5. Liberate information flow.

Building further on the above point, review whether your closest confidantes tend to hoard knowledge. This applies both downwards (not communicating vital details with people outside the circle) and upwards (filtering information so tightly that you, the leader, lose touch with what’s going on in the ranks).

Knowledge is power and gatekeeping access to it is generally a sign of territorialism. A hampered information flow puts you, as well as your wider team, at a serious disadvantage.

Have an honest chat with your inner circle about the importance of sharing key information so everyone can do their jobs properly. Emphasise that you want to be kept in the loop about what people are thinking—the good, bad, and ugly. If your inner circle doesn’t tell you the brutal truths, no one will.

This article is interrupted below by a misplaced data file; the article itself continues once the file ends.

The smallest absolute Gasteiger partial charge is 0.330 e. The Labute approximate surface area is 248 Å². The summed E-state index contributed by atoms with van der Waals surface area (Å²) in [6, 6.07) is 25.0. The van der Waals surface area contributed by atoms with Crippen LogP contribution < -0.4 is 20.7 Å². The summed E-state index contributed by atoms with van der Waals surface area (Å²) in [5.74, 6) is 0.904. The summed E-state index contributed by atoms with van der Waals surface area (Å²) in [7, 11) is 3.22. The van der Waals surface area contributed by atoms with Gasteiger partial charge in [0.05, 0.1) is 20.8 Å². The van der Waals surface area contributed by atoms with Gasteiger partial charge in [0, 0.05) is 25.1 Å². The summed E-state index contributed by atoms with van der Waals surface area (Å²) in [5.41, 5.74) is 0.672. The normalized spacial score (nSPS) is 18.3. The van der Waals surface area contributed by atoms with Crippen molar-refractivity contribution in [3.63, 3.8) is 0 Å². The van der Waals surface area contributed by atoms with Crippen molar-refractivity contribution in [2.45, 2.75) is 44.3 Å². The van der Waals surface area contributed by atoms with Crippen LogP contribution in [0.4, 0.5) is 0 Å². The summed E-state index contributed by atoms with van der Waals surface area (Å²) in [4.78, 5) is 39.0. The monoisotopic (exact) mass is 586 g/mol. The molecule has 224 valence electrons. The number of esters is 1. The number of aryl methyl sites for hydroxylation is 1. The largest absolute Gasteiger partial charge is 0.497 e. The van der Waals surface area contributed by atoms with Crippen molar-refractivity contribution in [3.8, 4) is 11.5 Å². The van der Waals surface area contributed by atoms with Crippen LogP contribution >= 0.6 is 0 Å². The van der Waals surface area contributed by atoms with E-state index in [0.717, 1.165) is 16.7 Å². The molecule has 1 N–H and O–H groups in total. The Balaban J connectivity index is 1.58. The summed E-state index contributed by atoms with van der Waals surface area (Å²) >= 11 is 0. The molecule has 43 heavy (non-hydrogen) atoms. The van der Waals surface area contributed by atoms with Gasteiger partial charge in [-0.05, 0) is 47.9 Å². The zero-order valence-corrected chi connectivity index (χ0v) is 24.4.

Your closest advisors can hugely influence the effectiveness of your leadership and the company’s ability to retain senior talent. At the end of the day, an inner circle is what the leader makes it—whether it is a trusted group that offers frank and necessary counsel to strengthen your decision-making or a rigid clique that superficially agrees with everything you say and impairs information flow. It’s up to you!